The inaugural Derby was raced several years later in May, 1875, when some 10,000 spectators watched 15 thoroughbreds run around a 1.5 mile course. African-American jockey Oliver Lewis rode a chestnut colt named Aristides to victory in 2 minutes 37 3/4 seconds; its owner, Hal Price McGrath, took home a vaunted purse of $2,850.
Over the decades, the track changed hands several times, resulting in a range of improvements and enhancements made to both race and track. A new grandstand was constructed in 1895, complemented by two large twin spires atop the roof – ornaments that have since become the symbol of the Derby itself. This course distance was shortened by 0.25 mile a year later to facilitate horses running in the early spring (the Derby is restricted to 3-year-old horses, meaning a colt only ever has one shot at immortality). In 1908, pari-mutuel machines were installed in the stands and the minimum wager was reduced from $5 to $2.
The 20th Century and beyond
As early as the 1920s, the Derby had become North America’s best-known horse race, drawing top thoroughbreds from all across the country. It spawned other competitions, too: in 1930, sportswriter Charles Hatton coined the term “Triple Crown” to refer to a single horse consecutively running the Derby, the Preakness Stakes in Maryland and the Belmont Stakes in New York. The race was first telecast in 1952, while a “film patrol” was installed two years later in order to allow for semi-instant replays for race officials.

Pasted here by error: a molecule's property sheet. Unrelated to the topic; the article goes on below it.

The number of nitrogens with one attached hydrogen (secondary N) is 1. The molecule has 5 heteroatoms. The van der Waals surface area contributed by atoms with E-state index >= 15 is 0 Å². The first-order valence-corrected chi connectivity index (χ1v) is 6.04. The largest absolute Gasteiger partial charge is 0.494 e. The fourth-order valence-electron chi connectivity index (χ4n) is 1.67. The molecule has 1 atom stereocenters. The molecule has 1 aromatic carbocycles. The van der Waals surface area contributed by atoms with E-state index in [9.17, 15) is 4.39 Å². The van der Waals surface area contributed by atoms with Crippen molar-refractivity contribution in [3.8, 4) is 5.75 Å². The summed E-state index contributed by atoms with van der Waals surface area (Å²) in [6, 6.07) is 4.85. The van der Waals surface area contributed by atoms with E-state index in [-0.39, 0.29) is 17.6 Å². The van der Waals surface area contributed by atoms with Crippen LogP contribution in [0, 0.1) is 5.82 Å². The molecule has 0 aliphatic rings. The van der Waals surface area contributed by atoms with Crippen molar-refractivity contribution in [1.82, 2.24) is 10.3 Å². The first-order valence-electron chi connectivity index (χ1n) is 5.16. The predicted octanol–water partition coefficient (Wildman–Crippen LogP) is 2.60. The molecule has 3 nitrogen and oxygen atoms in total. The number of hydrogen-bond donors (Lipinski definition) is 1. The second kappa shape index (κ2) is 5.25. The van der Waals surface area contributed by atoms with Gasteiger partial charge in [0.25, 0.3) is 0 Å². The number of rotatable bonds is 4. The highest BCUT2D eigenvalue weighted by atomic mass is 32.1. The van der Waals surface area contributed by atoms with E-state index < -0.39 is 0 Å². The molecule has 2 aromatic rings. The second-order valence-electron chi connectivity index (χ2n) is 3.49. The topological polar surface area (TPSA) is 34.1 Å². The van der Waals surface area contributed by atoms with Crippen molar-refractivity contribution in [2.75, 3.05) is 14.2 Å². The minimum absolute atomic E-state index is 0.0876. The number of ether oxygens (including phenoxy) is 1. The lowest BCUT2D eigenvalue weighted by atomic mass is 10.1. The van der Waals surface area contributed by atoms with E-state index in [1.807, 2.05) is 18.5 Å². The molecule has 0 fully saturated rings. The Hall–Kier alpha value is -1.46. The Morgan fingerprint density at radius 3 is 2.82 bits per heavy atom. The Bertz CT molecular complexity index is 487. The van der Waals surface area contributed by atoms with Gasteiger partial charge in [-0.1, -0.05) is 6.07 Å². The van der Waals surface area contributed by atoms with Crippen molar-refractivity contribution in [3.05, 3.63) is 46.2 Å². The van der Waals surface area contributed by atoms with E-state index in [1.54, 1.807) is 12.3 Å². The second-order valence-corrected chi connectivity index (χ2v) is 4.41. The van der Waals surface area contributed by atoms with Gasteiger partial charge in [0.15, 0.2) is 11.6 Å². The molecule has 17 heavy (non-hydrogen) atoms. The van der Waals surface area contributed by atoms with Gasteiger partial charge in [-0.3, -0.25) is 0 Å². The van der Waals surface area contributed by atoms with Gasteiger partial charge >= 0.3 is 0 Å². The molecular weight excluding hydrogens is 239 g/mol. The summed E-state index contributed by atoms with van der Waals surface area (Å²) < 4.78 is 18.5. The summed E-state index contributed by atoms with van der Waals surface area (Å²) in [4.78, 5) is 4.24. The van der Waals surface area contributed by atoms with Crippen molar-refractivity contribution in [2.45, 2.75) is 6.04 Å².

Since then, the financial and wagering sides of the Kentucky Derby has become seriously big business. In 2004, jockeys were allowed to wear corporate advertising logos on their clothing. A year later, award distribution was modified such that horses finishing fifth would receive a share of the purse (previously only the first four finishers did so). Today, Churchill Downs has become a world leader in simulcast wagering and combined betting, with the single day of the Kentucky Derby now taking in as much as $100,000,000. Similar to US sporting events such as the Super Bowl and NCAA basketball, the Derby unites casual fans of sport in general, inspiring otherwise gambling-averse people to bet on horses.